Immunexpress, Inc. today announced its partnership with the DRIVe Solving Sepsis Initiative, a collaboration in which DRIVe will contribute $744,739 of a $3.2M project for the development and commercialization of Immunexpress’ SeptiCyte™ technology on the Biocartis Idylla™ platform. This development will result in a tool capable of a 90-minute, sample-to-result diagnosis in patients suspected of sepsis.
DRIVe (Division of Research, Innovation, and Ventures) supports the development of innovative products and approaches that aim to solve major health security challenges. DRIVe is an initiative of BARDA (Biomedical Advanced Research and Development Authority) within the U.S. Department of Health and Human Services.
“The support provided to Immunexpress by BARDA through DRIVe further validates the potential of our SeptiCyte™ technology and enables an accelerated development pathway for the product,” said Rolland D. Carlson, PhD, Chief Executive Officer of Immunexpress. “With this support, we can provide our SeptiCyte™ technology, translated on the Biocartis Idylla™ platform, to ICUs and military field-hospitals around the world. Our sample-to-result assay can address the high unmet need for rapid, accurate diagnosis of sepsis. This represents an important step in providing the fastest, most accurate care to patients suspected of sepsis.”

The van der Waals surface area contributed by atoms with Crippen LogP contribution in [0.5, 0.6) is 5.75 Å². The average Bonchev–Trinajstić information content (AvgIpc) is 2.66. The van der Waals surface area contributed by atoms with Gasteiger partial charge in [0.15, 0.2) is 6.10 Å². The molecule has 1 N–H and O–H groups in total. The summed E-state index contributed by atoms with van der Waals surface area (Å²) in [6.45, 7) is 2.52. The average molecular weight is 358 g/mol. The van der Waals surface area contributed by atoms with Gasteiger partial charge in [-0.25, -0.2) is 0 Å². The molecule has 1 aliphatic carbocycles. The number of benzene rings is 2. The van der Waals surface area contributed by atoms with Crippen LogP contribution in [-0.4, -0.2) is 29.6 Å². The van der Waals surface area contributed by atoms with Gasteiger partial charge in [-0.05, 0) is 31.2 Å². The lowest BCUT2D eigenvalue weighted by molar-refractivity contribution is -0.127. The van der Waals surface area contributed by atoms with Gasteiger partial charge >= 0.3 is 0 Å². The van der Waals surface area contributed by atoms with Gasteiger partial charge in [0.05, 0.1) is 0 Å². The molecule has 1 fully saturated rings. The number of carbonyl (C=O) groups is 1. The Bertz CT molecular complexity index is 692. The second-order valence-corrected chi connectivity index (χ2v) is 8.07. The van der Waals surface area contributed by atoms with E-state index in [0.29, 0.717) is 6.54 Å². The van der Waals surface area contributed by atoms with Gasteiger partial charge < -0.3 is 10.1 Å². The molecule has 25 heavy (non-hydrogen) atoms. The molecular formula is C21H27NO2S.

Immunexpress SeptiCyte™ technology is a precision diagnostic tool that evaluates a set of patented gene-expression biomarkers from the patient’s blood using mathematical algorithms to differentiate sepsis and infection negative systemic inflammation, as well as identifies whether the sepsis infection is viral or bacterial.
Sepsis kills some 270,000 Americans each year and is the most expensive hospital condition to treat. Sepsis occurs when the body’s efforts to fight an infection results in a dysregulated immune response and inflammation that can cause serious tissue damage, organ failure and death. Sepsis is difficult to diagnose and distinguish from other inflammatory conditions and can take days to accurately diagnose, therefore impacting clinical decisions.